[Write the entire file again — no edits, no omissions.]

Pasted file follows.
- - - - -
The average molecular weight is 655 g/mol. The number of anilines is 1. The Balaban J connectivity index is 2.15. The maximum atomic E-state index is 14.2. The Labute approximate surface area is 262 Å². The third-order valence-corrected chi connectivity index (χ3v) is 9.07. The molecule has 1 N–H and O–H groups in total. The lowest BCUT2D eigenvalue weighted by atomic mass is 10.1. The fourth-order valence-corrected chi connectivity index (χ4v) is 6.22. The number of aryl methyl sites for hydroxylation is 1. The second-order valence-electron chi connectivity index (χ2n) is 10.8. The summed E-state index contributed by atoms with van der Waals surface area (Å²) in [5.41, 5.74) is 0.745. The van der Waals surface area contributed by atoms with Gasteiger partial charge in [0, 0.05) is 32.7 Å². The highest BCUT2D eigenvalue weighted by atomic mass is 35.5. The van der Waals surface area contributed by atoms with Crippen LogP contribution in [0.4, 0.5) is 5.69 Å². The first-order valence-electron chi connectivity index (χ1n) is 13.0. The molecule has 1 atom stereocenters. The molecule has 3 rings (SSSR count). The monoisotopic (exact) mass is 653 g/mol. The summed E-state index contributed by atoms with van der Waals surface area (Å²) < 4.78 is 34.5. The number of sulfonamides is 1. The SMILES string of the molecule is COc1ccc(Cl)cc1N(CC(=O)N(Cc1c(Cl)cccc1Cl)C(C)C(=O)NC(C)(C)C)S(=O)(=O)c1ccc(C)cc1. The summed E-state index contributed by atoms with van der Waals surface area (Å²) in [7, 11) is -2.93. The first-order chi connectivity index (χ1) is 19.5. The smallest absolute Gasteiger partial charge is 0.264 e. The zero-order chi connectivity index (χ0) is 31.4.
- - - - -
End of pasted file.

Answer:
The average molecular weight is 655 g/mol. The number of anilines is 1. The Balaban J connectivity index is 2.15. The maximum atomic E-state index is 14.2. The Labute approximate surface area is 262 Å². The third-order valence-corrected chi connectivity index (χ3v) is 9.07. The molecule has 1 N–H and O–H groups in total. The lowest BCUT2D eigenvalue weighted by atomic mass is 10.1. The fourth-order valence-corrected chi connectivity index (χ4v) is 6.22. The number of aryl methyl sites for hydroxylation is 1. The second-order valence-electron chi connectivity index (χ2n) is 10.8. The summed E-state index contributed by atoms with van der Waals surface area (Å²) in [5.41, 5.74) is 0.745. The van der Waals surface area contributed by atoms with Gasteiger partial charge in [0, 0.05) is 32.7 Å². The highest BCUT2D eigenvalue weighted by atomic mass is 35.5. The van der Waals surface area contributed by atoms with Crippen LogP contribution in [0.4, 0.5) is 5.69 Å². The first-order valence-electron chi connectivity index (χ1n) is 13.0. The molecule has 1 atom stereocenters. The molecule has 3 rings (SSSR count). The monoisotopic (exact) mass is 653 g/mol. The summed E-state index contributed by atoms with van der Waals surface area (Å²) < 4.78 is 34.5. The number of sulfonamides is 1. The SMILES string of the molecule is COc1ccc(Cl)cc1N(CC(=O)N(Cc1c(Cl)cccc1Cl)C(C)C(=O)NC(C)(C)C)S(=O)(=O)c1ccc(C)cc1. The summed E-state index contributed by atoms with van der Waals surface area (Å²) in [7, 11) is -2.93. The first-order chi connectivity index (χ1) is 19.5. The smallest absolute Gasteiger partial charge is 0.264 e. The zero-order chi connectivity index (χ0) is 31.4.